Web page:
World War: Campaign for Eastland
Copyright© 2018 by Lazlo Zalezac
Sword Lana was at the air squadron briefing room talking to Colonel James of the Walford Air Force. His squadrons were going to be taking over some of the rear duties now that they had slacked off a bit. She wanted to make sure that he knew what was expected of him, and that he was willing to execute his orders. It wasn’t easy for a regular military officer to give or follow orders that would level a complete town to the point where there would be no survivors.
“Do you understand what I’m telling you to do?”
“Yes, but I don’t like it.”
“Of course you don’t. I wouldn’t want you to command, if you liked it. What I’m asking you to do is truly horrible. It’s a violation of all your past training. None the less, it is necessary.”
“I understand the necessity,” Colonel James said.
Colonel James had read enough history to know how invasions of Eastland normally played out. In fact, he was surprised at how little resistance in conquered territory they were seeing. By now they should have been experiencing little raids all over the country on a daily basis. For all intents and purposes, it was quiet. Odds were good that he and his men would be called upon to perform only a few missions of the nature he was being told to expect.
He knew the historical basis on which this action was predicated. The Great Khung had wiped out entire towns to pacify this region of the world during his great campaign. He destroyed a few towns, but didn’t have to fight other towns. In the long term, it meant that fewer people actually died. It worked then, and it was working now.
Understanding history didn’t change the fact that he viewed it as a violation of the Sviss Treaty One. However, listening to Jade Warriors discuss the Sviss Treaty One had almost convinced him that it was a very evil document. Their point that war shouldn’t be viewed as a civilized activity was a very good one.
“I’ll do it.”
“Thank you,” she said.
She was about to say something else when the beep indicating a priority call came over her earpiece. She held up a hand to let Colonel James know not to interrupt her. She activated her radio to discover that Sword Miguel was on the radio.
“I’m listening,” she said into her microphone speaking Elvish.
“Sword Jana, we were going to wait until you returned here to tell you this, but events are moving faster than we ever thought possible.”
“What events?” she asked.
“Who is surrendering?”
“Everyone. It seems like every tribe in Ulamb has just reached out to surrender.”
“We don’t know.”
Mind racing, Sword Jana asked, “How do we know this?”
“This morning one of the northern detached units was scouting northward from their camp in zone 14. They came across a number of old men sitting under a canopy flying a white flag. The lieutenant in charge of the unit met with the men. They informed him that they were there to surrender. He assumed they represented one tribe and then was told that they represented twenty two tribes.”
“That’s unanticipated,” she said in what had to be the understatement of the war.
There was a long moment of silence and then Sword Miguel said, “Then the old men dropped the real bombshell.”
“They were only the first to reach that spot. Several dozen more were on their way, including some from Hamasada.”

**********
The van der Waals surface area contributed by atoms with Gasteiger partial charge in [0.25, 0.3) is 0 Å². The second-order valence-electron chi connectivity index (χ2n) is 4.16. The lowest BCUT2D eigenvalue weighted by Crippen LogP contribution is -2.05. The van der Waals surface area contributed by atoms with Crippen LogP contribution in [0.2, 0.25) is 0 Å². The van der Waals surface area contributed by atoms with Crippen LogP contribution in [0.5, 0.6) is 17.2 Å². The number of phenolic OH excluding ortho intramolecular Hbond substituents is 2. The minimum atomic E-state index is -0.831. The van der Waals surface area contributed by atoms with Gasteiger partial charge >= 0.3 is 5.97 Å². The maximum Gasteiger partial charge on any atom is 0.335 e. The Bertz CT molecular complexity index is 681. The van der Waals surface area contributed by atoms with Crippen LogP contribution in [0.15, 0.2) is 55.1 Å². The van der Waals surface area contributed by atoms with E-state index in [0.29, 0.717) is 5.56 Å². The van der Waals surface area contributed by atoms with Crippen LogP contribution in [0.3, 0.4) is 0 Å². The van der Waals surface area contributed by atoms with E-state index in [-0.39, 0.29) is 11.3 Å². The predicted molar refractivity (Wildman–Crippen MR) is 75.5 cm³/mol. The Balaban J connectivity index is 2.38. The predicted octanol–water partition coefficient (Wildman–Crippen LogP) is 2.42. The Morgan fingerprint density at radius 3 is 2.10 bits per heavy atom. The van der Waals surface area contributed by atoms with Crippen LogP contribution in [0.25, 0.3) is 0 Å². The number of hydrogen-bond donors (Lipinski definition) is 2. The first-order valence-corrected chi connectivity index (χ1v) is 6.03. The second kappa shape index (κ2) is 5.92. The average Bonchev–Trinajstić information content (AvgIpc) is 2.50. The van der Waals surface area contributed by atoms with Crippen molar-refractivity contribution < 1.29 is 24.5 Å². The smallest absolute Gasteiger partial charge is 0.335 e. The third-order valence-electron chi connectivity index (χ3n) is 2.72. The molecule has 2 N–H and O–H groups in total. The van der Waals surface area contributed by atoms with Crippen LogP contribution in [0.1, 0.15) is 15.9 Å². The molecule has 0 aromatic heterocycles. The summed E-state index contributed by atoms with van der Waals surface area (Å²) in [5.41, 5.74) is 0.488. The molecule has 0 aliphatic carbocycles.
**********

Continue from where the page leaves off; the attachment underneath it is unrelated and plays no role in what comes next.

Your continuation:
There was almost too much information in that statement to parse. Her first thought was that this had to be some sort of trick. She knew they had to be aware of what would happen if they were trying to trick Jade Force. If this was a trick, the death toll could reach well into the millions.
She said, “I’m glad you told me. I’ll keep the Jade Warriors on overwatch flights. This could be explosive.”
“That’s not why I contacted you.”
“Why did you contact me?”
“They want you.”
“Who wants me?” she asked puzzled by what he was saying.
“The old men. They want to surrender to you.”
This conversation was moving from unbelievable to pure hallucination. Why would the old men want to surrender to her? They shouldn’t even know who she was. She was serving as the over watch commander for the town watches of the southern region.
“Yes. You were requested by name.”
“I don’t understand. I’m nowhere near that theater of operation.”
“We don’t understand it, either. It’s just that you were requested by name.”
“I don’t know what to say.”
Sword Miguel asked, “How long will it take you to get up to zone 14?”
“It would take most of the day,” she answered pulling up a mental map of the country.
“You’re fighter jet qualified, aren’t you?”
“Of course, I wouldn’t have this duty if I wasn’t.”
“Take a jet and fly. You could be there in a two hours,” Sword Miguel said.
Thinking that he had misunderstood what Colonel Kline had just told him, General Santini asked, “What did you say?”
“I said that one of our trusted contacts in the tribes said that we should leave Ulamb now. Ulamb has surrendered to the Jade Empire.”
“What in the hell happened?” General Santini asked looking at the map table. There hadn’t been any major movements by forces of the Jade Empire on it.
“It’s even worse than that.”
“He says that the land bridge that connects Ulamb to Hamasada has surrendered as well.”
“The Jade Empire hasn’t even gotten there yet,” General Santini exploded. Pointing at the map table, he added, “If you hadn’t noticed it, we’re between Mamasada and the Jade Empire forces.”
“Something happened among the tribes. No one is talking about it, but apparently they’ve decided that the Jade Empire has won.”
“This is bullshit!” General Santini shouted, “Captain Grissom, get the President on the phone!”
Alert to any sign of danger, Sword Jana approached the meeting place. She was followed by eight swords and four shields. They weren’t quite sure what to expect, so they expected the worst. The Lieutenant who had come across the old men was walking beside her.
She had expected a few old men. That was not what she found. There were four very large tents, sides pulled up, with dozens of old men seated under each tent. Behind the tents were hundreds of younger men, all of whom were seated and waiting patiently. They were seated in the hot sun.
“What’s with all of the young men?”
“They are the sons or grandsons of the tribal leaders. They brought the old men here. There’s a regular caravan of trucks and cars parked down the way.”
“That makes sense,” Sword Jana said looking over the crowd. Things could get pretty bad if it turned into a fighting war. “See that they have water.”
She stopped in front of the tents and announced, “I am Sword Jana.”
She had expected to get their attention. What she didn’t expect, was to hear a number of them chuckling. She raised an eyebrow and looked over at the Lieutenant wondering if he knew what the laughter was about. He shrugged his shoulders.
One of the old men closest to the front said, “We heard you were ten feet tall. You’re just a little thing.”
“I am a Jade Warrior. Size has nothing to do with that, only skill.”
Another of the old men, in a tone of voice that straddled being a statement and a question, said, “You personally crucified the rapist.”
“Yes. We live and die by the contract. He broke his contract so he had to die.”
“We have come to surrender our towns.”